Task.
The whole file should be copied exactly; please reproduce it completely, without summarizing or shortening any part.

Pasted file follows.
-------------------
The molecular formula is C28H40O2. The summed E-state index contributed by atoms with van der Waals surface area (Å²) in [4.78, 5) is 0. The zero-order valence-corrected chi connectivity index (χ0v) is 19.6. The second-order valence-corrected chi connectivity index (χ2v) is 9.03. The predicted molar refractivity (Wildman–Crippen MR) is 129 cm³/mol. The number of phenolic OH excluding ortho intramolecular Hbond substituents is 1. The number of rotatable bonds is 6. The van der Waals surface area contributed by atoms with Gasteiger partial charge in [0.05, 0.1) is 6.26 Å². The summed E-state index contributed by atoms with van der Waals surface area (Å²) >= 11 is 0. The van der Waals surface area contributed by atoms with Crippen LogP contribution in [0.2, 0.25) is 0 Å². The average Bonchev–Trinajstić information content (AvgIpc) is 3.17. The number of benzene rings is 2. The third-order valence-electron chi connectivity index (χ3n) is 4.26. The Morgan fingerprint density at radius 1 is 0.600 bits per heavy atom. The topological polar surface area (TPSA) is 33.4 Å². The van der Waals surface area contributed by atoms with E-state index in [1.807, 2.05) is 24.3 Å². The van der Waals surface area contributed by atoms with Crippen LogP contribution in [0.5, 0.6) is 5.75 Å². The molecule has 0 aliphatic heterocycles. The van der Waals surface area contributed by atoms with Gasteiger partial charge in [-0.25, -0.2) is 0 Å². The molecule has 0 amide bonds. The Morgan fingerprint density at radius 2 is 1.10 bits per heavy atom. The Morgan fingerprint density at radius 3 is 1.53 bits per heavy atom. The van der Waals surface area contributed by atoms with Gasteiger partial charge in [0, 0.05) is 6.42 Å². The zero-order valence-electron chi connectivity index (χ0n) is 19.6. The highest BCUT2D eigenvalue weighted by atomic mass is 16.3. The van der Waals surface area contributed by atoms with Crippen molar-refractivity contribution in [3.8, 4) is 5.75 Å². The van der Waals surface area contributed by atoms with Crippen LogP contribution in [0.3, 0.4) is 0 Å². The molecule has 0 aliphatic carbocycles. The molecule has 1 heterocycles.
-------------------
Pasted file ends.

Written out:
The molecular formula is C28H40O2. The summed E-state index contributed by atoms with van der Waals surface area (Å²) in [4.78, 5) is 0. The zero-order valence-corrected chi connectivity index (χ0v) is 19.6. The second-order valence-corrected chi connectivity index (χ2v) is 9.03. The predicted molar refractivity (Wildman–Crippen MR) is 129 cm³/mol. The number of phenolic OH excluding ortho intramolecular Hbond substituents is 1. The number of rotatable bonds is 6. The van der Waals surface area contributed by atoms with Gasteiger partial charge in [0.05, 0.1) is 6.26 Å². The summed E-state index contributed by atoms with van der Waals surface area (Å²) >= 11 is 0. The van der Waals surface area contributed by atoms with Crippen LogP contribution in [0.2, 0.25) is 0 Å². The average Bonchev–Trinajstić information content (AvgIpc) is 3.17. The number of benzene rings is 2. The third-order valence-electron chi connectivity index (χ3n) is 4.26. The Morgan fingerprint density at radius 1 is 0.600 bits per heavy atom. The topological polar surface area (TPSA) is 33.4 Å². The van der Waals surface area contributed by atoms with E-state index in [1.807, 2.05) is 24.3 Å². The van der Waals surface area contributed by atoms with Crippen LogP contribution in [0.5, 0.6) is 5.75 Å². The molecule has 0 aliphatic heterocycles. The van der Waals surface area contributed by atoms with Gasteiger partial charge in [-0.25, -0.2) is 0 Å². The molecule has 0 amide bonds. The Morgan fingerprint density at radius 2 is 1.10 bits per heavy atom. The Morgan fingerprint density at radius 3 is 1.53 bits per heavy atom. The van der Waals surface area contributed by atoms with Gasteiger partial charge in [0, 0.05) is 6.42 Å². The zero-order valence-electron chi connectivity index (χ0n) is 19.6. The highest BCUT2D eigenvalue weighted by atomic mass is 16.3. The van der Waals surface area contributed by atoms with Crippen molar-refractivity contribution in [3.8, 4) is 5.75 Å². The van der Waals surface area contributed by atoms with Crippen LogP contribution in [0.3, 0.4) is 0 Å². The molecule has 0 aliphatic carbocycles. The molecule has 1 heterocycles.